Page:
Best Heart Healthy Diets
The US News and World Report ranked the best heart healthy diets. What do they all have in common? Plants! That’s right – diets proving to be effective in the prevention and management of heart disease are rich in fruits, vegetables, legumes and whole grains. The standard American diet is lacking in vitamins and minerals but instead, is rich in processed foods and sugary beverages. Plants are nutritional powerhouses rich in fiber, phytochemicals and vitamins, while naturally low in fat and sodium. Let’s breakdown the top 3 diets and see what might be a good option for you.
Mediterranean Diet – Tie for Top Heart Healthy Diet
The Mediterranean diet has a focus on healthy fats such as olive oil, avocados, nuts and seeds. Produce and plant foods are emphasized with protein coming from seafood, legumes and nuts. The diet is named after patterns found in countries near the Mediterranean Sea. The plan recommends keeping meats and sweets as a monthly treat, while encouraging eating with others and drinking red wine.
- Pros: Encourages nutrient dense foods without completely eliminating food groups.
- Cons: Could require more costly ingredients and cooking skills.
The Ornish diet – Tie for Top Heart Healthy Diet
This diet program formulated by Dr. Dean Ornish tags itself as the first program to “scientifically proven to undo (reverse) heart disease by optimizing four important areas of your life”. This “lifestyle plan” focuses on food, exercise, stress management and emotional support. Quality carbohydrates coming from whole food sources, plant based protein and quality fat are at the center of this diet. Ornish’s plan also recommends reduced intake of stimulants like caffeine.
- Pros: Complete lifestyle plan with program support for stress and emotional health.
- Cons: Program requires certification and is only available in certain states.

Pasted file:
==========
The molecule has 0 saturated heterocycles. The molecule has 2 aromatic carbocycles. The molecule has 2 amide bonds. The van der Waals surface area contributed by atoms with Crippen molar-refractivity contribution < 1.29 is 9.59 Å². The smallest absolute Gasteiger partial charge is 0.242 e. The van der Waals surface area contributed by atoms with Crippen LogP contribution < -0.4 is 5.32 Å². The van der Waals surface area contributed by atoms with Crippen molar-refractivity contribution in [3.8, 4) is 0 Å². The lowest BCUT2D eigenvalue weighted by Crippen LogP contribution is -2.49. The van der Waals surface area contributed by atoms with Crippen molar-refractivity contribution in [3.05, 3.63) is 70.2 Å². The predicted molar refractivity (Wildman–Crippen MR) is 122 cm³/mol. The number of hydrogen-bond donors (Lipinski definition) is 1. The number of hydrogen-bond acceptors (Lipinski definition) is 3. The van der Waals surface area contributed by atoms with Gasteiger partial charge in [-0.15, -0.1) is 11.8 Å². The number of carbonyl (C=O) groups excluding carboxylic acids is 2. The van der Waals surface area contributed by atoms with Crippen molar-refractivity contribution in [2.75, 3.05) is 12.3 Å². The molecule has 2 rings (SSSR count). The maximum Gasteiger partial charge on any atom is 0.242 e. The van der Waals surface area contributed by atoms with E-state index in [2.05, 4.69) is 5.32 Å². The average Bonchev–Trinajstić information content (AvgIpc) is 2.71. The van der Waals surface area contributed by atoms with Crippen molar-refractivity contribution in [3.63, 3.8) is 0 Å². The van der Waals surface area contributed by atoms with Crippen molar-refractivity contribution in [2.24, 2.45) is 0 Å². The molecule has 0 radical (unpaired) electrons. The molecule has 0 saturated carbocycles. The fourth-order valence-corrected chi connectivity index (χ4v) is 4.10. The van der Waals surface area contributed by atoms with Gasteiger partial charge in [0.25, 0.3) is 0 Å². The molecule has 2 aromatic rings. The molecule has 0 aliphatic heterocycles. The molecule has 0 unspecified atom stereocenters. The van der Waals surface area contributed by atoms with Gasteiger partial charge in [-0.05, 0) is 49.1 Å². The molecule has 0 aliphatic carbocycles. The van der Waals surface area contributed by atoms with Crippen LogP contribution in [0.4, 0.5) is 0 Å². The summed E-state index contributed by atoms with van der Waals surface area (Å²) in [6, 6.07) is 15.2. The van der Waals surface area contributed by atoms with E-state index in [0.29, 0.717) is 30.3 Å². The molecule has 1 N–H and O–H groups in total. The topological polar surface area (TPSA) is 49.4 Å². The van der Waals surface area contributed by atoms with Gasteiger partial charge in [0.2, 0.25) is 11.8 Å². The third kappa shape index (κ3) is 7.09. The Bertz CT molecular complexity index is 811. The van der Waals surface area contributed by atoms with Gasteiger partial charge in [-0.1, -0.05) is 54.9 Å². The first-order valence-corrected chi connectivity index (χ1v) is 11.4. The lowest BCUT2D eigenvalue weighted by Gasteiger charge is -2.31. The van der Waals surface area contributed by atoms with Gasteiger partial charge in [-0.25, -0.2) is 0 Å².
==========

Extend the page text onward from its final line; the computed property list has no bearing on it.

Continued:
Dietary Approaches to Stopping Hypertension (DASH) focuses on restriction of sodium, foods high in saturated fats and sugary drinks to help with blood pressure management. Two versions exist within DASH regarding sodium recommendations, options are 1500 or 2300 mg of sodium daily. The plan encourages fruits, vegetables, whole grains, low-fat dairy and lean meats. Research demonstrates improvements in blood pressure after only 2 weeks on the diet. Although this is not a program specifically for weight loss, it may be an added benefit for some followers.
- Pros: Balanced and flexible plan backed by major health organizations.
- Cons: May require more food prep time as convenience foods tend to be high in sodium.
Looking at the top 3 diets for heart health, the commonality is plant foods. But food isn’t the full story, incorporating exercise and finding way to move more is so important for heart health. If you don’t feel ready to adopt a whole lifestyle plan, try increasing your vegetable intake to 3 cups daily or plan one meat-free meal weekly as a way to get more plant foods.
Ellen Thomsen, MS, RD, LMNT, CDE is a Registered Dietitian, Certified Diabetes Educator and Integrative and Functional Nutrition Certified Practitioner. She is the diabetes education program coordinator and sees patients the Millard Clinic. She works with patients to identify root causes to health conditions and make changes to improve overall health. Ellen’s passion is to help others develop lifestyle habits that allow them to feel their best.